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Results 1–20 of 3059 for speaker:Caroline Nokes

Oral Answers to Questions — Home Department: UK Visas and Immigration (16 Jul 2018)

Caroline Nokes: The UKVI contact centre has set contractual targets for the commercial partner that delivers contact-centre services on its behalf. The achievement of those targets is monitored daily through the service-management team, to assure achievement. The team holds formal board review meetings monthly to review performance against the set key performance indicators.

Oral Answers to Questions — Home Department: UK Visas and Immigration (16 Jul 2018)

Caroline Nokes: It is important to note that in the vast majority of cases, services standards are met. If applications are not straightforward, we do not set a service standard, because we think it is right that applications should be considered thoroughly and in detail.

Oral Answers to Questions — Home Department: UK Visas and Immigration (16 Jul 2018)

Caroline Nokes: UKVI issues 2.7 million visas every single year and, as I said, the vast majority are done within our service standards. I am happy to look into my right hon. Friend’s point, because in a Britain that is outward-looking, global and open for business, it is important that visas are issued efficiently.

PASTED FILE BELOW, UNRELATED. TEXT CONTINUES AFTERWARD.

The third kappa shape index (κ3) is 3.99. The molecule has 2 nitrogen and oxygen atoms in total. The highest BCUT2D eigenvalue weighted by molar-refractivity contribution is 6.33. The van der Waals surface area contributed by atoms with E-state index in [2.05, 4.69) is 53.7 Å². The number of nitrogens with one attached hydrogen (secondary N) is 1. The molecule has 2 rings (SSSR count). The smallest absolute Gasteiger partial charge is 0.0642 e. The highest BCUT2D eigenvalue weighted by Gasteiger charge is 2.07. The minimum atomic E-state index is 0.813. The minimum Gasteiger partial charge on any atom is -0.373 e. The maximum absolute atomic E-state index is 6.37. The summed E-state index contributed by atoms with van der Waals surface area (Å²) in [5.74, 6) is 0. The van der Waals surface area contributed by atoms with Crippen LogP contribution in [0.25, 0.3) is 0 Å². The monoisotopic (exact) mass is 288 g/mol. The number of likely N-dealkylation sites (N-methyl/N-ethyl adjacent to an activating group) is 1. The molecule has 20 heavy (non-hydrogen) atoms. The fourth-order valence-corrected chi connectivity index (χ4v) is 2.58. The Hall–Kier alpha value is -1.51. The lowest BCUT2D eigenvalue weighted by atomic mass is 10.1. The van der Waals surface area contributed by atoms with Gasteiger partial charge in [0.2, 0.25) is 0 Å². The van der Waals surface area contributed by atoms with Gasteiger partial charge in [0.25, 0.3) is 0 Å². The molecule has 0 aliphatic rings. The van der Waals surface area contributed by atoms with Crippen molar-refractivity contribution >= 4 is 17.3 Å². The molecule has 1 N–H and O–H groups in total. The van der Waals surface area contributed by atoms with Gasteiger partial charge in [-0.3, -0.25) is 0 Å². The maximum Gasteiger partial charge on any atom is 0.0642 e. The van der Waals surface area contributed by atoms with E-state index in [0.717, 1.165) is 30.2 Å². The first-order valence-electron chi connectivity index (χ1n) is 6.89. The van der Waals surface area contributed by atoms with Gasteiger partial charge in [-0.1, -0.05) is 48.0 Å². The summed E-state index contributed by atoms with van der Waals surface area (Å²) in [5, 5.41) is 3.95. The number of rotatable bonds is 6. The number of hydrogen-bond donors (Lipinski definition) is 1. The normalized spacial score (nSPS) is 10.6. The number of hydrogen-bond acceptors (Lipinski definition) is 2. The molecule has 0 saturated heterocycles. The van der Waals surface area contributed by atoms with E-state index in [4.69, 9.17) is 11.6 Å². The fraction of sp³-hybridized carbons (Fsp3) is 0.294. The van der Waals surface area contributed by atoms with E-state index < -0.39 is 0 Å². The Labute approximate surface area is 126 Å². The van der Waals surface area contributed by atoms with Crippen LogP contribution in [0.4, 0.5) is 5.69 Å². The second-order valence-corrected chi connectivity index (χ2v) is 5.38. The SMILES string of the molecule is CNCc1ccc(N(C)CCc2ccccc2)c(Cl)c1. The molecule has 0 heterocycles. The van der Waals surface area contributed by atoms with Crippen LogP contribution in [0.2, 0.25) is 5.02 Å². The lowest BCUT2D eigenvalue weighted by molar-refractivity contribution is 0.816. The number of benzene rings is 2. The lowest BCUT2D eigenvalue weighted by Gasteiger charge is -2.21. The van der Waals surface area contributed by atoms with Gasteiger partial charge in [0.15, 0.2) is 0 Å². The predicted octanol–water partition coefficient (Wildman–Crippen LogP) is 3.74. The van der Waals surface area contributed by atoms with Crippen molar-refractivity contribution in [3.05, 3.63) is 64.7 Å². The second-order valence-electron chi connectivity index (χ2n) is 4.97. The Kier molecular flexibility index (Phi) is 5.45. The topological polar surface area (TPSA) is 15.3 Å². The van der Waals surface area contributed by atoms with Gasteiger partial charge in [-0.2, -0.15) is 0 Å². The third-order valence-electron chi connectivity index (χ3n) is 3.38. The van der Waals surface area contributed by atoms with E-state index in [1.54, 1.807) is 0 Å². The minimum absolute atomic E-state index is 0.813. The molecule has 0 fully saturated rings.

Oral Answers to Questions — Home Department: UK Visas and Immigration (16 Jul 2018)

Caroline Nokes: The quality of decision making is of course important. We work closely with our caseworkers to make sure that they have the right level of training. In many instances, we sit senior caseworkers with those who are more junior, until such time as they can be confident in the decisions that they make.

Oral Answers to Questions — Home Department: UK Visas and Immigration (16 Jul 2018)

Caroline Nokes: There is of course a mixture of resources. As we heard from my right hon. Friend the Home Secretary, the fees that are levied for the UKVI service make a contribution towards the cost of that service, and towards the wider border costs in general. It is important that we have the right number of staff and that they work efficiently, and we are taking steps to ensure that that is the case.

Oral Answers to Questions — Home Department: UK Visas and Immigration (16 Jul 2018)

Caroline Nokes: Although I cannot comment on individual cases, the right hon. Lady has, of course, pointed to a case that was started in 2005 under a previous Labour Administration. I am sure that she will be pleased to hear—[Interruption.] She can shout at me from a sedentary position, but I am sure that she will be pleased to hear that, at a recent away day for Border and Immigration staff, I made it...

Oral Answers to Questions — Home Department: Immigration and Nationality: Fees (16 Jul 2018)

Caroline Nokes: The Home Office reviews all immigration and nationality fees annually, with any changes normally implemented in April each year. We currently have no agreed plans to change fee levels, but the process for considering whether any changes are necessary commences in the summer and parliamentary approval has to be gained before any changes are made.